Chapter Two

Carts moved slowly underneath the tower where the monks worked so feverishly, their cartmen calling out in loud ((and joyous tones?)), "Bring out your dead. Bring out your dead!"

The smell of death all around him made Callitus anxious. He had assumed this project would take a few weeks, perhaps six months. Little did he know that when one begins to catalogue all of human thought that the culling is the hardest part. It became not a process so much of what to put in as much as what to leave out.

The monks from the northern regions were scholars of many fields; primarily the sciences. They were intent on including nothing aside from facts and logical theories. They were concerned with the what and when and sometimes the how -- not the what is up, when is dinner, and how are you doing.

Several of the monks from the southern regions were quite fond of the steamier and more mundane aspects of human existence. They were intent on including all manner of human thought, no matter the depravity, banality or sacrilege.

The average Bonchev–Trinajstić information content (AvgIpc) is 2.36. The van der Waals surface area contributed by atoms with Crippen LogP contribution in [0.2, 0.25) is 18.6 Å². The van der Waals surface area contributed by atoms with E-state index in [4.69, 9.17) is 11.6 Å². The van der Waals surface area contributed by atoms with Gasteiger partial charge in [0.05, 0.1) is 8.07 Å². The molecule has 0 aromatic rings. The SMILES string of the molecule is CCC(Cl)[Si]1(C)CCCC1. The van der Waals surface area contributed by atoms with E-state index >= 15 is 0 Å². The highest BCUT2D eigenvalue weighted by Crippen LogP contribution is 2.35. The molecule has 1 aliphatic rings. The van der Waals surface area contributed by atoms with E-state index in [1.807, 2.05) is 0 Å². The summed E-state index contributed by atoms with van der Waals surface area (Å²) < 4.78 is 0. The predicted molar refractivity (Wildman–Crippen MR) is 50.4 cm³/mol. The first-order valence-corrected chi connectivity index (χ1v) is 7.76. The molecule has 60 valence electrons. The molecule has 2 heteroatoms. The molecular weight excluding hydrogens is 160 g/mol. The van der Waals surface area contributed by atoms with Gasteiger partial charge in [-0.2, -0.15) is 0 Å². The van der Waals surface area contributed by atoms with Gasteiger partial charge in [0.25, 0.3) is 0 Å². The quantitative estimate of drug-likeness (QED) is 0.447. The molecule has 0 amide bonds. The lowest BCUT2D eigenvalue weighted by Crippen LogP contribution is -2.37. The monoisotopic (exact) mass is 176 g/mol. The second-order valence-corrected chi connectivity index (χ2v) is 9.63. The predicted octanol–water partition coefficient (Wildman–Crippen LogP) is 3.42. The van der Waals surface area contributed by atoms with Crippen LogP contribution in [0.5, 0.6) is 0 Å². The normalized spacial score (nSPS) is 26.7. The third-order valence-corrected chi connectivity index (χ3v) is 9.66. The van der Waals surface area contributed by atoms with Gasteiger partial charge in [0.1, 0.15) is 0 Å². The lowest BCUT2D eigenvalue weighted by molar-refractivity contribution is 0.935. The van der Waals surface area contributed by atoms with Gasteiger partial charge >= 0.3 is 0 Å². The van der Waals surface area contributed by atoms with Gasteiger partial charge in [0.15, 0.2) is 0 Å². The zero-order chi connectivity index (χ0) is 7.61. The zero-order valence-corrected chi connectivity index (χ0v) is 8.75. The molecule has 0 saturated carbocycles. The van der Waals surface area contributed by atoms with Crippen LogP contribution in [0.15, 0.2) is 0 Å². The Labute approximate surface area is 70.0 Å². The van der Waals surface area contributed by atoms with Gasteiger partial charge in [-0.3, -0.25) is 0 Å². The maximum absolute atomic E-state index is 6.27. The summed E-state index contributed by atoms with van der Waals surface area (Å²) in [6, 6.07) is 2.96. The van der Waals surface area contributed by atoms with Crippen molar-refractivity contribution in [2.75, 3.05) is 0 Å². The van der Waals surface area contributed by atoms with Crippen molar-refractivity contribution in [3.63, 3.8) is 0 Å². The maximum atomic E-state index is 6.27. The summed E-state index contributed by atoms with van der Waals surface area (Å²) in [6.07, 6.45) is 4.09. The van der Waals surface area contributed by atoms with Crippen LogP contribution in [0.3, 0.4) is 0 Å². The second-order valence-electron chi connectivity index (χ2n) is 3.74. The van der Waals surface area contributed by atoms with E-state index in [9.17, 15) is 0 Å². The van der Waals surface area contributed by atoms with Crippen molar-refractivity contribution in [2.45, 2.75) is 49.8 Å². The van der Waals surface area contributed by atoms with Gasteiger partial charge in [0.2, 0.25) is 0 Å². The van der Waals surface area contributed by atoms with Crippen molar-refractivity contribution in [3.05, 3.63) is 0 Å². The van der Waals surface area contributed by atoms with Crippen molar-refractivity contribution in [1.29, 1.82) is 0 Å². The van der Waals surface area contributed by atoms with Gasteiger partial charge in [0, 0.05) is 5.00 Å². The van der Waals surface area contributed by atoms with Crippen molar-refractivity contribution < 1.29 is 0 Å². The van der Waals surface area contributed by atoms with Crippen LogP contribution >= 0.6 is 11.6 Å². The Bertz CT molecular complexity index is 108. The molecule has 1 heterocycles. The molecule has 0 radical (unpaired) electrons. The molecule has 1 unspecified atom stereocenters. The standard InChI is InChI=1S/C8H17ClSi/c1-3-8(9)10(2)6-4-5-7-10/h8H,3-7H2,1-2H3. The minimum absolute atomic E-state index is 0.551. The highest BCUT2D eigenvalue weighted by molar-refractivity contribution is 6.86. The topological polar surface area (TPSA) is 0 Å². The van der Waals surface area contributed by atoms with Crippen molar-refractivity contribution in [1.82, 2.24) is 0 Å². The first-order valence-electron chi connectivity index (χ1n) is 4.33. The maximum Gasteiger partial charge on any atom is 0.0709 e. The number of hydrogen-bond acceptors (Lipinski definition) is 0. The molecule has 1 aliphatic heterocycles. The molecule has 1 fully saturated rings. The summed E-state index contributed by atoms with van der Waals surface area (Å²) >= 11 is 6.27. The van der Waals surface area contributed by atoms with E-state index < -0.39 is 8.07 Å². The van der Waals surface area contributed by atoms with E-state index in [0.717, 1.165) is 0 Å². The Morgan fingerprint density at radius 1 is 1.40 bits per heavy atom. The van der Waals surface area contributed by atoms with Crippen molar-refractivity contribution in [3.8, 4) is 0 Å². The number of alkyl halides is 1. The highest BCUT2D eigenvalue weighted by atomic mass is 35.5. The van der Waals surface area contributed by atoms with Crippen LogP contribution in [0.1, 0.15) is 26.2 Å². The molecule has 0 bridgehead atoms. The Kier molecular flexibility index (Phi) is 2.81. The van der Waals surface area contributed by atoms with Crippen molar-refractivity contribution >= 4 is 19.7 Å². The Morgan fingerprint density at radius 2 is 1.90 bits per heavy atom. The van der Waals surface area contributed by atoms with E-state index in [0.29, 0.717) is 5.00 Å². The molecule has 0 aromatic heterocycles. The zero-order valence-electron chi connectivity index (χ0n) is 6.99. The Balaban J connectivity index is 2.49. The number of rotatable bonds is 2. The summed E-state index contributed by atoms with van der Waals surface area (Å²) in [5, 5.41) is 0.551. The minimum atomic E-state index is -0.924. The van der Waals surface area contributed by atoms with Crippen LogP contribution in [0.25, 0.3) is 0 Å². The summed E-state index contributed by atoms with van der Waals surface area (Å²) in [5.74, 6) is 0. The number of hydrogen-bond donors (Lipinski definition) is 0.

How could this be reconciled with Pope Kurt's vision of The World as It Should Be? Even the somewhat liberal Callitus Nathaniel Oostendorp was at times aghast at the thoughts going through his subjects' minds. He was said to wonder at one afternoon reverie,

"How can such beautiful specimens think such horrible thoughts?"

This became the primary bone of contention. How much do the future generations actually NEED to know about their ancestors?

In his infinite wisdom, Callitus spoke thusly:

"We shall have to go among the populace and find one who is both of them and apart from them. We shall have to find a man who understands the limitlessness of potential as well as the downfalls of perfidy."




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